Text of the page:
Most users are unhappy with the cap on ‘unlimited’ access plans.
Broadband internet service providers need to make their networks more capable, feel most Indian subscribers.
While all telcom companies operating in the country vouch for content and quality on broadband connections, users like 25-year-old Karan Anand, a digital media planner, are not happy with either the cap on ‘unlimited’ access or the browsing speed.
Anand had opted for the unlimited broadband Reliance Netconnect data plan that promised 3.1 mbps speed. But, he soon realised that once he had downloaded 10 GB of data in a given month, the speed dropped by one-tenth to 128 kbps.
“I download about 20-30 GB per month, but after I cross the 10-GB limit, the speeds are so bad that even my mobile internet has better speeds. I have spoken to all ISD providers but they said they do not have the bandwidth to give unlimited plans to everyone.”
Social media professional Vishal Gadkari is yet another consumer who was disappointed with his broadband connection and shares similar views. “I have never got a speed higher than 60 kbps.” The day Gadkari started using MTNL’s unlimited 512 kbps broadband connection, he realised that he had been taken for a ride by the customer care executive who had promised speeds of more than 300 kbps when he had signed up for the plan.
Complaints about browsing speeds or rather lack of it have been pouring in from across the country and the question that troubles most subscribers is whether they have access to ‘broadband’ at all. Well, if we go by the Telecom Regulatory Authority of India (Trai) definition broadband speeds are above 256 kbps and anything less than that do not qualify as broadband.
However, most telecom operators – like Bharti Airtel, BSNL, Tata Teleservices and MTS – have something called the Fair Usage Policy (FUP) for their high-end offers. For example, BSNL’s maximum unlimited plan has speeds of up to 4 Mbps, but there is a cap — for downloads of up to 8 GB. And beyond this limit, the connection speed is around 16 times slower at 256 kbps.
“Our data shows that over 80 per cent of our customers use less than 5 GB every month. What it means is that such limits are more than enough for the large majority of consumers. An average customer on our network uses eight-10 GBs in an unlimited plan, the limit is in form of speed reduction and not data transfer, which incidentally has no cap,” said a Bharti Airtel spokesperson.
Broadband users have protested against such policies, which came into effect in May last year on online forums like broadbandforum.in and indiabroadband.net. Many complain about lack of information and misinformation regarding the cut-of-speeds also called “throttling”.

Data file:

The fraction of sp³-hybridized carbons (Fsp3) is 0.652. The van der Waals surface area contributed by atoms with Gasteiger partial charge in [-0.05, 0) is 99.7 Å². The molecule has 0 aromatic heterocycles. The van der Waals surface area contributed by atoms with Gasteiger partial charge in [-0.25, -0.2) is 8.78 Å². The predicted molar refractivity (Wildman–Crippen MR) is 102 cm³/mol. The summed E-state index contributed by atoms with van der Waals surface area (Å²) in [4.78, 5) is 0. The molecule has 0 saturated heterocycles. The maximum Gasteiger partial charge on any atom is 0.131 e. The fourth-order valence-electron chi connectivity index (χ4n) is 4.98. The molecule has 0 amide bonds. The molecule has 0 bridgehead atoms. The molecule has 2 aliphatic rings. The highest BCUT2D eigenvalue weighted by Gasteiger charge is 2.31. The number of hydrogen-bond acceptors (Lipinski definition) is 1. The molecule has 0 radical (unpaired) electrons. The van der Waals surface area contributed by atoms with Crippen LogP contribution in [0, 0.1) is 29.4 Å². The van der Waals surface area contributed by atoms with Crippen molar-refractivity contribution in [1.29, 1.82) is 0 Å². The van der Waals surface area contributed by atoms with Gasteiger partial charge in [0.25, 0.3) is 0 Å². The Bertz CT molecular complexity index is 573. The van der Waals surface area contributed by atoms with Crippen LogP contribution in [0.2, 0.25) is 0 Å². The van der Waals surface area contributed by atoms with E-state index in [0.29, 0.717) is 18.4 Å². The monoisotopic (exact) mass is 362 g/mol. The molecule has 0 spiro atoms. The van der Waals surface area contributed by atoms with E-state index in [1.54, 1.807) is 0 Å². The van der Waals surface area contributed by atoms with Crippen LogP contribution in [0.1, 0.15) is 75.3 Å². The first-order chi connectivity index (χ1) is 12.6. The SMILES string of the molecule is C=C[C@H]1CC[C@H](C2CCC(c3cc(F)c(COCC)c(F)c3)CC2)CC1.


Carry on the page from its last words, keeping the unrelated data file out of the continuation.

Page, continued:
Mathew Carley, director and COO of Hayai Broadband India, agrees that it is important for providers to implement FUP. “But, it has got to be fair to the consumer as well. After all, fair usage works both ways. As it is, the FUP limits that are placed on consumers in India are not fair. The FUP limits imposed now could be significantly increased by at least two to three times, in many cases, without needing to change the tariffs.”
A post by an Airtel customer on broadbandforum says: “I had opted for broadband services two months before Airtel introduced FUP. Since the policy came into effect customer care executives came up with different download points: One version was that speeds would touch 512kbps and not below that even if I hit 200GB. The other version said it would come down to 256kbps. Once I had gone past downloads of 25 GB, the browsing speed fell to 512kbps and subsequently to 256 kbps - possibly because I hit another speed limit.”
When Business Standard tried getting an answer from Bharti Airtel with a copy of such complaints, the attempt did not elicit any reply.
In a letter to Trai and Department of Telecommunications (DoT), a Bangalore-based broadband user wrote: “Once the unlimited broadband data is capped, it ceases to be an ‘unlimited’ plan. The Trai definition for broadband is being violated by Airtel in India and this is a very serious lapse.”
“However, I received no response from the regulator,” he said, requesting anonymity.
An industry insider said consumers have a choice — they can either opt for broadband connection that is slow and relatively cheap or fast and expensive. “It is better to avail the slow connections because they are value for money in terms of monthly quotas, especially for those prepared to leave their computers switched on overnight.”
Users of India Broadband Forum, a website created for broadband consumers to share their grievances and broadband experiences, have started an online petition against Airtel’s FUP.
“We are collecting signatures from people who are against the recently announced Airtel FUP which we believe was unfair to the existing customer base of the company, as well as to new customers,” said a team member.